It’s funny how deep economic downturns so often seem to coincide with protracted and rather futile wars. Thus we have the Iraqi situation, which started badly, turned into a bloody nightmare but is now ending on a relatively calm note, and the conflict in Afghanistan, which started well for the Allies but is now descending into a quagmire.

    The sooner Bush retreats into the background the better. Probably even the man himself wishes he were somewhere else. If the fundamental thing missing at the moment is confidence, then a new face in the Oval Office should provide some of that precious commodity, at least for a while

    There will be a lot of competing interests around that table in less than three weeks’  time. But they will hopefully realise that, “united we stand, divided we fall”. A new international financial architecture is required so that we don’t have to go through this nonsense again, at least not for a good long while.

    As for our own domestic political scene, we Irish are as surprised as anyone else by this sudden turn of events. In the news media, we are busy chronicling the collapse of capitalism, but whether temporary or not is impossible to say.

    In the past, capitalism has gone through crises on a cyclical basis but has always recovered and moved on to new strengths. That old buy-and-sell market instinct is probably wired into the human brain at this stage.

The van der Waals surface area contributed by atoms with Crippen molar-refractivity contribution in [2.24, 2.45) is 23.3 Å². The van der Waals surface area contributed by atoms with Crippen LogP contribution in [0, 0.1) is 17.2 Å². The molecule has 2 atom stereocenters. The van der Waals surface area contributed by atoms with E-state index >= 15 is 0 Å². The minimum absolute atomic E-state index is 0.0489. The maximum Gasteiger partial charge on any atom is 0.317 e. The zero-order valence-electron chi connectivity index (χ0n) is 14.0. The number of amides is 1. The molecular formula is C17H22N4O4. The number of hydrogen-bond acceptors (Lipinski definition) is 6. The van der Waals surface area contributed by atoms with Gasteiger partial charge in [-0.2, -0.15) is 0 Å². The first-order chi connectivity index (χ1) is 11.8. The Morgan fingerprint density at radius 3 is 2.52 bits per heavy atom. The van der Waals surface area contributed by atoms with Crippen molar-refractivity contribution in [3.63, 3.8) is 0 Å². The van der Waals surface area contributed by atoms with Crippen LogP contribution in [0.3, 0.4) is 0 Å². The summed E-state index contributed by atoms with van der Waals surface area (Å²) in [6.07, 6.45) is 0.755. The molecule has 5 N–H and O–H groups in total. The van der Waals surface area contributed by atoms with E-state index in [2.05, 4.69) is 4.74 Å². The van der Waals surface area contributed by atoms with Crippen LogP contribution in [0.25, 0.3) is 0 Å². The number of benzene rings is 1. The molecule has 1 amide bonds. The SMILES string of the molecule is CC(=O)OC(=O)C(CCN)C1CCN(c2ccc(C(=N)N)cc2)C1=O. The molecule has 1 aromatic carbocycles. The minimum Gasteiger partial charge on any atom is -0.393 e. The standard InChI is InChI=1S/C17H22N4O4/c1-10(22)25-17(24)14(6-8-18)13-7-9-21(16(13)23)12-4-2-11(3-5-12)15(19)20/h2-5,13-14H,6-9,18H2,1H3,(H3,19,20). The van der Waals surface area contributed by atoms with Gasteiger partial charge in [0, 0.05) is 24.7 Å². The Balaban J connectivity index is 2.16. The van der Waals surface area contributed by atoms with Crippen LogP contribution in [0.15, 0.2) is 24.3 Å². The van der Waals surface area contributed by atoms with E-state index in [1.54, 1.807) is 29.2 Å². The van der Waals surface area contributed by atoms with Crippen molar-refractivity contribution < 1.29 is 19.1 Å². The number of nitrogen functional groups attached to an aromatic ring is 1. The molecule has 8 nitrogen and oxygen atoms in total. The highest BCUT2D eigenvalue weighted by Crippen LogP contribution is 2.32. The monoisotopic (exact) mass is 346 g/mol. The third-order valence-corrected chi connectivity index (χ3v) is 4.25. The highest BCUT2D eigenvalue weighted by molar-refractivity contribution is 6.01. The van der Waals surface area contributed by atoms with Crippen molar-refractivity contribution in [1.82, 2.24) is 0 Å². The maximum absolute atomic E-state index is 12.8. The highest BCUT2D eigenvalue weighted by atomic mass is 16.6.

If this is a crisis too far and the whole thing comes crashing down for good, then we are facing a nuclear-style wasteland, a return to barbarism, rather than an advance to a new social order based on solidarity rather than shillings. Not a very cheerful thought but there is no organised social movement out there to pick up the pieces. I rather suspect, though, that it is not so much a case of Apocalypse Now as Apocalypse Now and Then.

    Whatever you think of his politics, you have to feel a teeny bit sorry for Brian Cowen. An opinion poll in the Sunday Business Post has Fianna Fáil tumbling ten points while Fine Gael go up five and Labour gains six. In broad terms, Cowen is not doing anything very different from what FG would have to do, if they were in power, although hopefully Enda Kenny and Richard Bruton and their coalition partners would have the wit not to go for the old folks in such a tactless fashion (John Bruton did go for the children’s shoes that time though).